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Child and Adolescent Partial Hospitalization Service (CAPHS)

Part of Strong Memorial Hospital
1860 South Avenue Entrance


1860 South Avenue
2nd Floor
Rochester, NY 14620

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Monday–Friday 7:30 a.m.−2:30 p.m.

Program hours are 7:30 a.m.–1 p.m. during summer and school breaks.


Our Child and Adolescent Partial Hospitalization Service (CAPHS) is the only program of its kind in the Upstate New York area. The program serves as an alternative to psychiatric inpatient admissions or re-hospitalization for adolescents between the ages of 12 to 18 who do not require the security of a secure inpatient unit. It is also utilized for at-risk adolescents who are in need of a step-down from an inpatient psychiatric hospitalization. The program includes individual, group and family therapy, psychiatric evaluation and evaluation to determine if medication therapy could be appropriate.

In addition a school component is offered during the academic year. The program is 5-7 hours per week day.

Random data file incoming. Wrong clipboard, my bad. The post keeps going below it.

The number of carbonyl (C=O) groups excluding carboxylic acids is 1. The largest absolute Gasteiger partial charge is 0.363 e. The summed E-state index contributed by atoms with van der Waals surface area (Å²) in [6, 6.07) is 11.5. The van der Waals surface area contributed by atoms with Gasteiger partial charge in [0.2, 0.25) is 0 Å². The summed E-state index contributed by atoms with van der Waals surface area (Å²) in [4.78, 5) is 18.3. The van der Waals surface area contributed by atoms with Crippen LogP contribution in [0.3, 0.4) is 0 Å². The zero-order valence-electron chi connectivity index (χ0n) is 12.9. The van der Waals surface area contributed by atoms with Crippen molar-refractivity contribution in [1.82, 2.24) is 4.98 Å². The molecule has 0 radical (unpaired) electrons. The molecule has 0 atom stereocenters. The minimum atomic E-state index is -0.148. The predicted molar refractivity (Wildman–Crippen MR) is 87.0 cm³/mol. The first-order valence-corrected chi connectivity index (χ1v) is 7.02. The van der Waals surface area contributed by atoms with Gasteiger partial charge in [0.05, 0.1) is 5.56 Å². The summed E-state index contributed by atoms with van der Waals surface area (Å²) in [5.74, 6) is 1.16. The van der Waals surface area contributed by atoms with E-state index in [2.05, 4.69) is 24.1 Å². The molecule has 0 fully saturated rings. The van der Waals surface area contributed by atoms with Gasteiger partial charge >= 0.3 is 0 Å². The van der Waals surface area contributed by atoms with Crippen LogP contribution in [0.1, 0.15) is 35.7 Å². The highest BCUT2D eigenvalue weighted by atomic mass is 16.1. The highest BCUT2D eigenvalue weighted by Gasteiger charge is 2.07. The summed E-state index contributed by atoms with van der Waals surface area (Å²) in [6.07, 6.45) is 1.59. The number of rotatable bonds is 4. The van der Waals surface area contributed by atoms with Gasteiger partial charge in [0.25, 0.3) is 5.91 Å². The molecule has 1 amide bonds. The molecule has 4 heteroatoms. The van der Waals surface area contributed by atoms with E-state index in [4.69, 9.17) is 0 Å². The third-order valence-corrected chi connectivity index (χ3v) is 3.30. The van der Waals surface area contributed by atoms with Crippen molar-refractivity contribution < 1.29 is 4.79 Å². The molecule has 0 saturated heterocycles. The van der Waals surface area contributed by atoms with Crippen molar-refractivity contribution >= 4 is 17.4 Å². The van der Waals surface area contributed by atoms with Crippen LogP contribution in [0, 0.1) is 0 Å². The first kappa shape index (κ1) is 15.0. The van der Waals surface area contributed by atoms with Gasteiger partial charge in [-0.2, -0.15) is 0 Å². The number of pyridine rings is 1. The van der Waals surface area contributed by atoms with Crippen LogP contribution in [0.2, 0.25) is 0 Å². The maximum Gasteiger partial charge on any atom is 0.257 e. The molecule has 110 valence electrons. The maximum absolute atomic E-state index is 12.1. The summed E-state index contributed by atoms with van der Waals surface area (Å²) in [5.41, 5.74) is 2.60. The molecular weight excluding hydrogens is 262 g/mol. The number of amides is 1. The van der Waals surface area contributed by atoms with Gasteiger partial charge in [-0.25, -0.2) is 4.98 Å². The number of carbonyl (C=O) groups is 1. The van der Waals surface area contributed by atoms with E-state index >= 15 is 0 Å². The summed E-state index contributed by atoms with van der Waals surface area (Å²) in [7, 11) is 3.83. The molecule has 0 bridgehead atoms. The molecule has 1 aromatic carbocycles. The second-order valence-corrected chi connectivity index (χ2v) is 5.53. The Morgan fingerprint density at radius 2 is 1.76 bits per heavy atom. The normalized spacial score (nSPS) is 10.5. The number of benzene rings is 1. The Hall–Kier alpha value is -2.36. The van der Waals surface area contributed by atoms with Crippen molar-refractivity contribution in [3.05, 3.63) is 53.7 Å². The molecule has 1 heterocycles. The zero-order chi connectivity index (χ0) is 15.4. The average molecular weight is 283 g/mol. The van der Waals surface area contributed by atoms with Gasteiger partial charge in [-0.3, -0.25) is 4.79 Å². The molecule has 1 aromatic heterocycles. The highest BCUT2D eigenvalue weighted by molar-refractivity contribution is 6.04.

The Child and Adolescent Partial Hospitalization Service is for patients 12 to 18 years of age who are:

  • Able to demonstrate safe and cooperative behavior to benefit from this intensive treatment
  • At risk for hospitalization
  • In transition from an inpatient hospital stay
  • Experiencing significant functional impairment at home, in school, or in the community, despite the efforts of current outpatient providers

Learn more about CAPHS at Golisano Children's Hospital.

Child and Adolescent Partial Hospitalization Service (CAPHS)


Children and adolescents in our program receive partial hospitalization services including:

  • Approximately six hours of treatment, Monday through Friday
  • Treatments such as:
  • Proactive and intensive treatment:
    • When coupled with time spent at home on evenings and weekends, patients are able to practice skills in coping with their various stressors.
    • Patients then return to program to discuss what is and is not working.
    • This team approach allows patients and families to feel like partners in treatment rather than alone in their struggle.